Friday, July 26, 2013

Super-Review #5

Who's Afraid of Virginia Woolf? (Edward Albee)
Martha and George are a middle-aged couple embroiled in the life of the local university, where George is a history professor and Martha's father is the president. After a faculty party one night, Martha invites Nick, the young new biology professor, and his wife, Honey, to their apartment in order to get to know them better. What ensues is three acts of vicious interplay between Martha and George, some of the most biting, needling dialogue I've ever read. This play is a horrifying portrait of middle-aged marriage in failure, but that doesn't make it unreadable. Just the opposite--I was in it for the long haul, waiting for the big fireworks finale that signaled their self-destruction. I know Gone Girl came out 60 years later, but I read Flynn's psychological thriller first and that's what it reminded of--despicable characters evoking sympathy and compassion unexpectedly from readers while we watch their lives burn. Seriously, George and Martha are a nightmare couple.
My rating: 5/5

Scott Pilgrim's Precious Little Life (Bryan Lee O'Malley)
I saw the movie before I read this book, which only covers maybe the first 25 minutes of the film. I'm pleasantly surprised by how closely the movie resembles the source material, and despite it not having the same level of freshness, it's nonetheless enjoyable to see Scott Pilgrim's journey to defeat Ramona's seven evil exes begin. The pictures are an enjoyable mixture of traditional cartoon and manga style and the video game homages are always a delight.
My rating: 4/5

The Children's Hour (Lillian Hellman)
Our setting is a school run by two women, friends since college. When they punish Mary, one of the students, for faking a heart attack, she runs to her grandma and tells her about how the two women are lesbians. It's an interesting, certainly sad story once everything plays out, but it never reaches the emotional height I was preparing myself for. Mary is perhaps the best character, incredibly devilish and controlling, but her disappearance from the second half weakens the whole structure--no one is quite as interesting as the awful little girl, and I missed her in the third act.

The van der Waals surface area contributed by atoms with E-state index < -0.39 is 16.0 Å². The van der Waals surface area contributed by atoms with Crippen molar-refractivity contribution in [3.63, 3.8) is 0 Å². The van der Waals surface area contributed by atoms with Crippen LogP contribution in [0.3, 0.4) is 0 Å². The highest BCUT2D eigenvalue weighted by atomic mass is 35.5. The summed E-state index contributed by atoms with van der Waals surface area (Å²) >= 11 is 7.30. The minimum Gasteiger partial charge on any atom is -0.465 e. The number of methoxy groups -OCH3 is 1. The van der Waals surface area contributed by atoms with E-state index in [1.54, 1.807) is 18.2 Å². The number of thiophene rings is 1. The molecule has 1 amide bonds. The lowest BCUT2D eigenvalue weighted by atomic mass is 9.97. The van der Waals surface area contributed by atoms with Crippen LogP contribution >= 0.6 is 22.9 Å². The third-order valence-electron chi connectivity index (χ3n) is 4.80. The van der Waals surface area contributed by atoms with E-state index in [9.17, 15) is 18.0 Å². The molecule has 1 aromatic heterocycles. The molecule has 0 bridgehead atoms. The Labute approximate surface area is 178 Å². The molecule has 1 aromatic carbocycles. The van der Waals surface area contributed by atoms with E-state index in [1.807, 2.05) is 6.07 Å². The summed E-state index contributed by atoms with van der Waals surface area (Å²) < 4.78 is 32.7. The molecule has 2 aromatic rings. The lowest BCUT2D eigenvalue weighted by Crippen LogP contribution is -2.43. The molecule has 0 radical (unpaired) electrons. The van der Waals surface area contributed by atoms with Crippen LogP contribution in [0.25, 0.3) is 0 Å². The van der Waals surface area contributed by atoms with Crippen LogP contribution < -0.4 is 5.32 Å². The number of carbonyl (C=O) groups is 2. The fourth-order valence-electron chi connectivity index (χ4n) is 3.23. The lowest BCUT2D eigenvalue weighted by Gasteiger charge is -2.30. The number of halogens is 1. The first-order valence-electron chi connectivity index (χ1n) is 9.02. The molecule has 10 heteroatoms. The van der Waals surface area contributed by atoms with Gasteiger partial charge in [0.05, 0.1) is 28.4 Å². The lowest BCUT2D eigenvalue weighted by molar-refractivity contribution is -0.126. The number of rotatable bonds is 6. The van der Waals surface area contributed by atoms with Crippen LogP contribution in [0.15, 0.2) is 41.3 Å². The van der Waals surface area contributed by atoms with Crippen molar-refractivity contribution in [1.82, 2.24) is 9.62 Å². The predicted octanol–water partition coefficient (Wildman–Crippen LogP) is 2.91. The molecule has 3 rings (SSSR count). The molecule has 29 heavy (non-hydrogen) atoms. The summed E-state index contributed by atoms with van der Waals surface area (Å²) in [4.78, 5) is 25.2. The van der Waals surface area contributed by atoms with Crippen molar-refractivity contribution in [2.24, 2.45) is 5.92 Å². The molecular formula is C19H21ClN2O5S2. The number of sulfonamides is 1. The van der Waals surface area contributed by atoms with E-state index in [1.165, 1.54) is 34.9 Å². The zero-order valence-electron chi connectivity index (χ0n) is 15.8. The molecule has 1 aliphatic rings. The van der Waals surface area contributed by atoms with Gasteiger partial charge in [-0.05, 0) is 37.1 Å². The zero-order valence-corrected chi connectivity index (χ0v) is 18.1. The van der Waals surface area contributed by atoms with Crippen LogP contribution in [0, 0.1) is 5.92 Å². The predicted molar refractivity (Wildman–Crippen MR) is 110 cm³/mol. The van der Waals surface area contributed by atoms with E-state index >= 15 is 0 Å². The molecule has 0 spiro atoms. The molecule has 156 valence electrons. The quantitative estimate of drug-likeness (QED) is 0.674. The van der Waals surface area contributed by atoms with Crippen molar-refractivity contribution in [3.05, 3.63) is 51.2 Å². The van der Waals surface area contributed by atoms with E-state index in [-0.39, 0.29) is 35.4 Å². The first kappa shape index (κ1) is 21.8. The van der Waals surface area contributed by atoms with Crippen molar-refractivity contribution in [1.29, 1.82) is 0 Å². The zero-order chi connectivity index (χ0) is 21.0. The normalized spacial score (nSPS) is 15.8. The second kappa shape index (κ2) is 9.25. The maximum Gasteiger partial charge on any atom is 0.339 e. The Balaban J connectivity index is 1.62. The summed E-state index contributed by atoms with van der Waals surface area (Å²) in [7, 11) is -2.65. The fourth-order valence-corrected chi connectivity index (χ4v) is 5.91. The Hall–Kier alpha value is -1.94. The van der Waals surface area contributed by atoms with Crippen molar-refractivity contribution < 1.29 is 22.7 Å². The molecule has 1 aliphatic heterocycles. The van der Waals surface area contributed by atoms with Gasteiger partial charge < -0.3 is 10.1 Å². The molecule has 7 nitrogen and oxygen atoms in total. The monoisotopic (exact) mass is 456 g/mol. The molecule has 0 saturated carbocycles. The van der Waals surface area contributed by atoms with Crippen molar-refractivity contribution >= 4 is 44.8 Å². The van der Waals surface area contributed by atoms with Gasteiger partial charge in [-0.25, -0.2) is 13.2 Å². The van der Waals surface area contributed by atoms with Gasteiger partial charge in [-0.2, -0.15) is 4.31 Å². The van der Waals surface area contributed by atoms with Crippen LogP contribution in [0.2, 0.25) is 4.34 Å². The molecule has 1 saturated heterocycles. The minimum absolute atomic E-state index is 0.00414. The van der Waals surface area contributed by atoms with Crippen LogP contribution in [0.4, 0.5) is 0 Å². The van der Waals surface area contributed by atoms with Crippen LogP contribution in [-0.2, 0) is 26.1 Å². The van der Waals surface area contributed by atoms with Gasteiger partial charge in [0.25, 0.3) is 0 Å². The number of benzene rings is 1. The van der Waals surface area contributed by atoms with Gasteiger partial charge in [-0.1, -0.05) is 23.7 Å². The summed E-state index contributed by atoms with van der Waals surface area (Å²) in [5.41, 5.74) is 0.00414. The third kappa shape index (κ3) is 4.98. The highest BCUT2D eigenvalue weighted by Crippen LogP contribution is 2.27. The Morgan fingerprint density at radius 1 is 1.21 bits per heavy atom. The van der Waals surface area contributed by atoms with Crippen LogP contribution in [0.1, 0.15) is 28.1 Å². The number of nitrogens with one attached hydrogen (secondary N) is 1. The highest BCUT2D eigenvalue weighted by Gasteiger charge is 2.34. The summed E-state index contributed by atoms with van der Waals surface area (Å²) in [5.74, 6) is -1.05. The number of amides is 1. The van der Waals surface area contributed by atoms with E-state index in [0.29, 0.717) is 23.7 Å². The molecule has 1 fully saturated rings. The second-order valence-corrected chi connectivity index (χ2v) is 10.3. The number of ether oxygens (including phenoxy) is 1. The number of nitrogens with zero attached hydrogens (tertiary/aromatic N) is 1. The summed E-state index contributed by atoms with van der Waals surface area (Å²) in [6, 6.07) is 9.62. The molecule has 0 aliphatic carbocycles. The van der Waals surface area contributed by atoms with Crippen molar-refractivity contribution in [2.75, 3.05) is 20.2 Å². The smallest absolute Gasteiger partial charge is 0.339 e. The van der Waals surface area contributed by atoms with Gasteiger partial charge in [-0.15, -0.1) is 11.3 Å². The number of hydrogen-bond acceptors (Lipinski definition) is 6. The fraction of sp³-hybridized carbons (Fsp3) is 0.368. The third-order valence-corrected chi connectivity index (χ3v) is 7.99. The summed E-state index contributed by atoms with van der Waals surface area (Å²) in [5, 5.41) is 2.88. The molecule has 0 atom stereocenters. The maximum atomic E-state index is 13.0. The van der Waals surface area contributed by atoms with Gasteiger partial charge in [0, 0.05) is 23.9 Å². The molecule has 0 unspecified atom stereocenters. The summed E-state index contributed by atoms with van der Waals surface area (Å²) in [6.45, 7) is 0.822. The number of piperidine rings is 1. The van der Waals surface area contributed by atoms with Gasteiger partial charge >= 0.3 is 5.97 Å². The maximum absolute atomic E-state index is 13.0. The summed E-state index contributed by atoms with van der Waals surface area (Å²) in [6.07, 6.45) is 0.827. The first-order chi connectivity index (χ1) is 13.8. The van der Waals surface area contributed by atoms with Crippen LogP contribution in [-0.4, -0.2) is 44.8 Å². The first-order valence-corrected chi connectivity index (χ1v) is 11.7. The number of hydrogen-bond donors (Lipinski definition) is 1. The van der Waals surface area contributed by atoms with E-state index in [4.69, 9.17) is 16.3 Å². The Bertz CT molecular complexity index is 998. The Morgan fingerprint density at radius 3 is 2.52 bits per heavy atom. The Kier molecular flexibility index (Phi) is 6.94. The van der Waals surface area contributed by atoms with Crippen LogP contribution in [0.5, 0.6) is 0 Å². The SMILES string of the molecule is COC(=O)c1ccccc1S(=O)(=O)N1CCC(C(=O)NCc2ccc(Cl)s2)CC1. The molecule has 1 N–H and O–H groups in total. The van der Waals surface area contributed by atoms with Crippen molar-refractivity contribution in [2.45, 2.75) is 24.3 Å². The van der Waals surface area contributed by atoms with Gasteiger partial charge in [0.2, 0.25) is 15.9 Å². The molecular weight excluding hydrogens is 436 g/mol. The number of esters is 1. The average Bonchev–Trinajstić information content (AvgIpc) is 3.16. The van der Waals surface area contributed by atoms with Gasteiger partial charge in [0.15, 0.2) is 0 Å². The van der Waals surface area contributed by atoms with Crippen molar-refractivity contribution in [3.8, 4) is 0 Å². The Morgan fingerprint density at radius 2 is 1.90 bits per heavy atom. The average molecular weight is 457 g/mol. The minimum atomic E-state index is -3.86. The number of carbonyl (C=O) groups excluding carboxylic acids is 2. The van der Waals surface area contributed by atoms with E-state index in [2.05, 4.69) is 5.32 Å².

My rating: 4/5

Once Upon a Time Machine
The idea for this graphic novel hodgepodge is to retell fairy tales through the lens of speculative/science fiction. Of course, I love fairy tales, so I couldn't pass up such an opportunity. The collection is mixed--some of the retellings are very well done, but others are less so. The variety of art styles is refreshing, as are the inclusion of tales from Eastern traditions with which I was not familiar. But I think the collection could have endured some trimming to remove some of the less-well-crafted stories (especially where there are two or three different retellings of the same tale).
My rating: 4/5

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